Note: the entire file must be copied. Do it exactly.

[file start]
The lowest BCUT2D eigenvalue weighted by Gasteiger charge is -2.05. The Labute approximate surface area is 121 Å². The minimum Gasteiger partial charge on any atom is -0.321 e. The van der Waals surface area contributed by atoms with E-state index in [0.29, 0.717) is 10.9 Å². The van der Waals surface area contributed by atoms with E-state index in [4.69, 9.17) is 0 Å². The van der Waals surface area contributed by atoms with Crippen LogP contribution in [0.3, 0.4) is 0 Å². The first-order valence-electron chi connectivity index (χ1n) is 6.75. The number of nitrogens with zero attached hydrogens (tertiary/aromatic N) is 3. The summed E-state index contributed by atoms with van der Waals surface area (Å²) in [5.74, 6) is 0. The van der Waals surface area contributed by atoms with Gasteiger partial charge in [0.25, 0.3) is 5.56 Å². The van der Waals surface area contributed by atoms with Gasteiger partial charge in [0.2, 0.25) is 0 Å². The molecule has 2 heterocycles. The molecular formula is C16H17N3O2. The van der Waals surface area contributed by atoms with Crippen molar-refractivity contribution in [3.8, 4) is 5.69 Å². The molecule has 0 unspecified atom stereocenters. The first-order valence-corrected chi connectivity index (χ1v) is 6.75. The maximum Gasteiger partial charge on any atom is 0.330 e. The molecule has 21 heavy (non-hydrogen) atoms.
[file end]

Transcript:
The lowest BCUT2D eigenvalue weighted by Gasteiger charge is -2.05. The Labute approximate surface area is 121 Å². The minimum Gasteiger partial charge on any atom is -0.321 e. The van der Waals surface area contributed by atoms with E-state index in [0.29, 0.717) is 10.9 Å². The van der Waals surface area contributed by atoms with E-state index in [4.69, 9.17) is 0 Å². The van der Waals surface area contributed by atoms with Crippen LogP contribution in [0.3, 0.4) is 0 Å². The first-order valence-electron chi connectivity index (χ1n) is 6.75. The number of nitrogens with zero attached hydrogens (tertiary/aromatic N) is 3. The summed E-state index contributed by atoms with van der Waals surface area (Å²) in [5.74, 6) is 0. The van der Waals surface area contributed by atoms with Gasteiger partial charge in [0.25, 0.3) is 5.56 Å². The van der Waals surface area contributed by atoms with Gasteiger partial charge in [0.2, 0.25) is 0 Å². The molecule has 2 heterocycles. The molecular formula is C16H17N3O2. The van der Waals surface area contributed by atoms with Crippen molar-refractivity contribution in [3.8, 4) is 5.69 Å². The molecule has 0 unspecified atom stereocenters. The first-order valence-corrected chi connectivity index (χ1v) is 6.75. The maximum Gasteiger partial charge on any atom is 0.330 e. The molecule has 21 heavy (non-hydrogen) atoms.